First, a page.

If you are interested in applying for Medicine, then you probably already know that work experience is a key requirement for most medical schools. You might have also heard how difficult medical work experience can be to obtain.
Here is the advice you need to know before applying for medical work experience. Hopefully, this knowledge will make it easier for you to organise a placement within medicine to boost your CV.
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This is one of the most important pieces of advice on this topic. The truth is, admissions tutors are far more interested in what you learned from your work experience, rather than how many days you’ve spent there or how many placements you’ve completed.
If you can discuss a few specific examples of what you learnt on work experience, sharing how it made you feel, or what it taught you – that is enough!
It can be as simple as reflecting on the use of open questions when talking to patients, or the importance of employing teamwork in multidisciplinary team meetings. These examples demonstrate the insight you’ve gained from your work experience, which is far more significant than the total time you spent there.
When arranging work experience, it’s a good idea to call the hospitals and GP surgeries instead of emailing them. When you phone you are far more likely to get a quick response. Even if the person you first get through to can’t help, they should be able to direct you to whoever can.
Emails are often ignored, especially if you don’t have the direct email address of the staff member responsible for organising work experience placements. When you do phone, ensure you have your availability to hand.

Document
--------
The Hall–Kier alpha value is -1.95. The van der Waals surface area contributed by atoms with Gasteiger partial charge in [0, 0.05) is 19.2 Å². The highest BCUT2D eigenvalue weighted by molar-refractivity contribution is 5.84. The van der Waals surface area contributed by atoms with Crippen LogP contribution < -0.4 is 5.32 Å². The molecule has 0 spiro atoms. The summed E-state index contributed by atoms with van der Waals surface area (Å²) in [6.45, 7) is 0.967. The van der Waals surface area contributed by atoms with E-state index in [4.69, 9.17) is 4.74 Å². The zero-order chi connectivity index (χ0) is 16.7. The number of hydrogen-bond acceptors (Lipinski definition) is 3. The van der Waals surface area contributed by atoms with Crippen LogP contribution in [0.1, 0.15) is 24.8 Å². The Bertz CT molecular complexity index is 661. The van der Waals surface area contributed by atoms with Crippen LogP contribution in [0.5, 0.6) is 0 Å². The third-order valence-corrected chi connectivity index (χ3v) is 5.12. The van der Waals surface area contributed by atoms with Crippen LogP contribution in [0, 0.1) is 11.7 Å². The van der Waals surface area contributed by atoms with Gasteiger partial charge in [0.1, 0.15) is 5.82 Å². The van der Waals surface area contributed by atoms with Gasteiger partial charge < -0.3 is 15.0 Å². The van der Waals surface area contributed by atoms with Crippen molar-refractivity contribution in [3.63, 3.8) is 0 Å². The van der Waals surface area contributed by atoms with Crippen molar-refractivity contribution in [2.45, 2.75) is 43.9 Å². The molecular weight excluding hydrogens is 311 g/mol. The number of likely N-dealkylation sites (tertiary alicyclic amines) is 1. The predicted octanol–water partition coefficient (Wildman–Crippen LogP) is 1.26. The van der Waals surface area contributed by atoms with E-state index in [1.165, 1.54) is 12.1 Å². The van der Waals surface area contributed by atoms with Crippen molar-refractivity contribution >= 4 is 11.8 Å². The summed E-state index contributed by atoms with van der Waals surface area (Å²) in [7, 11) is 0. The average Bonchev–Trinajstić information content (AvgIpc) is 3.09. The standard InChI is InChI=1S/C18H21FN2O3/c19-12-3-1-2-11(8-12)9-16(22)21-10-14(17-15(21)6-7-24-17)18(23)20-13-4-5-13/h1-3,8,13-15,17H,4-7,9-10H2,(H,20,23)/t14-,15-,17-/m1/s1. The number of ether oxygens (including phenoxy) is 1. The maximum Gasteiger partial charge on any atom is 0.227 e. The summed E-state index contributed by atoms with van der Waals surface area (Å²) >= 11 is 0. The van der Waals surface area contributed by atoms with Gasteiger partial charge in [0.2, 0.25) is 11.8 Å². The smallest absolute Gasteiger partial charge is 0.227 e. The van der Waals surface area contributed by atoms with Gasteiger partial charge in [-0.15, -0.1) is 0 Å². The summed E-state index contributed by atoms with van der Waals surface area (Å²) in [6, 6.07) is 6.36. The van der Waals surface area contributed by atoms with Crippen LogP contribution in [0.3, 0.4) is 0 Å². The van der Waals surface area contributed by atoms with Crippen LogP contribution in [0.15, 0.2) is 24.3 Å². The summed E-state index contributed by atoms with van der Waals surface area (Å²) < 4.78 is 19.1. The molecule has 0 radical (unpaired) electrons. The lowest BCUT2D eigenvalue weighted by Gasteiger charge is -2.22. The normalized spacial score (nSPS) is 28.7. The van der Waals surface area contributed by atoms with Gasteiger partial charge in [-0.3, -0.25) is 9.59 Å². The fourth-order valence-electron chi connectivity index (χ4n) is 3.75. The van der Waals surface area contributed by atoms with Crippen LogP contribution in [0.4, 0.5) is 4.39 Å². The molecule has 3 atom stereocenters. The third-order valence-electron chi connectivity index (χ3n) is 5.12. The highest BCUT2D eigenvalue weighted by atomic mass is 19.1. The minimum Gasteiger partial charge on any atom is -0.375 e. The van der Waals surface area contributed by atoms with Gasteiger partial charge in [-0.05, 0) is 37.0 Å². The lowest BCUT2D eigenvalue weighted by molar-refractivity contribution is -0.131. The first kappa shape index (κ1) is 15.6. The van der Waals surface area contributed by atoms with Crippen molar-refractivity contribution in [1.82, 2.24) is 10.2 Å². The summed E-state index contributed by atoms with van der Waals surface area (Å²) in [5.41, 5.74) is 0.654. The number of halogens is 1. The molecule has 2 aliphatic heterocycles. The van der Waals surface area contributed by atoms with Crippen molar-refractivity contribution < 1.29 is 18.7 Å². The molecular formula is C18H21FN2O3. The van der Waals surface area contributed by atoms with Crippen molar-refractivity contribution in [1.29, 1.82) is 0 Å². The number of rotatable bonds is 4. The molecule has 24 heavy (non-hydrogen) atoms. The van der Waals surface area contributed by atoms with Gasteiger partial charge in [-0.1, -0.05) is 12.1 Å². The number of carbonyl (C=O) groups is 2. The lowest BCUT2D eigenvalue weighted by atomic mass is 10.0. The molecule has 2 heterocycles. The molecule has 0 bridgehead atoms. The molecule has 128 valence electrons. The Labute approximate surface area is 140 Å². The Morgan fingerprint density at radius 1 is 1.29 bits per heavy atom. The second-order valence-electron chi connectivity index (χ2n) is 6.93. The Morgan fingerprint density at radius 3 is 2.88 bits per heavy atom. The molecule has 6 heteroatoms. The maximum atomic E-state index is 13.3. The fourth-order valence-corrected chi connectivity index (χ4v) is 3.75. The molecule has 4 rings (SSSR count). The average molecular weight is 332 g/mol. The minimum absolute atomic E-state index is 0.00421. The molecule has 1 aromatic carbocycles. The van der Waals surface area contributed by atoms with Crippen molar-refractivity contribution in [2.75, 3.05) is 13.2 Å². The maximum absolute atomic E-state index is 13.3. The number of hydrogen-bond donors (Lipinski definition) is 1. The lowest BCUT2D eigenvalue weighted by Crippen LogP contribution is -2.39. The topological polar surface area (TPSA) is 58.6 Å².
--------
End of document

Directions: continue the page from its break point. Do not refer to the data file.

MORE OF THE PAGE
Most General Practice (GP) surgeries won’t accept work experience students who live locally. If you live in the same area that their patients do, you are much more likely to know the patients outside of the surgery and that can be uncomfortable for some of them.
Save yourself the rejections and only apply to GP surgeries in neighbouring towns or in other parts of your city. You are far less likely to personally know the patients, so the GP practice is more likely to accept you.
Students can often get caught up in the idea that work experience has to be fast-paced shadowing of a hospital consultant, or time spent sitting with a GP directly seeing to patients. The truth is that while these are both examples of medical work experience, there are many more activities that can count as work experience.
These include volunteering in a hospice or care home and interacting directly with the patients or residents. Volunteering in hospitals is also a good option and you might be able to volunteer directly with patients too, e.g. working as a meal assistant at a local hospital.
The final piece of advice is to start organising your work experience as soon as possible. During the school holidays, work experience is more popular and so it can be harder to find a hospital or GP surgery to accommodate you.
Additionally, if you choose to get some experience through voluntary work, then they might request that you undergo a Disclosure and Barring Service (DBS) check. A DBS check ensures that volunteers are safe to work with vulnerable people, but they can take a while to process.
Therefore, the earlier you apply for a voluntary position, the sooner you will be able to start your placement.
Good luck with organising your medical work experience!
Words: Kirsty Morrison
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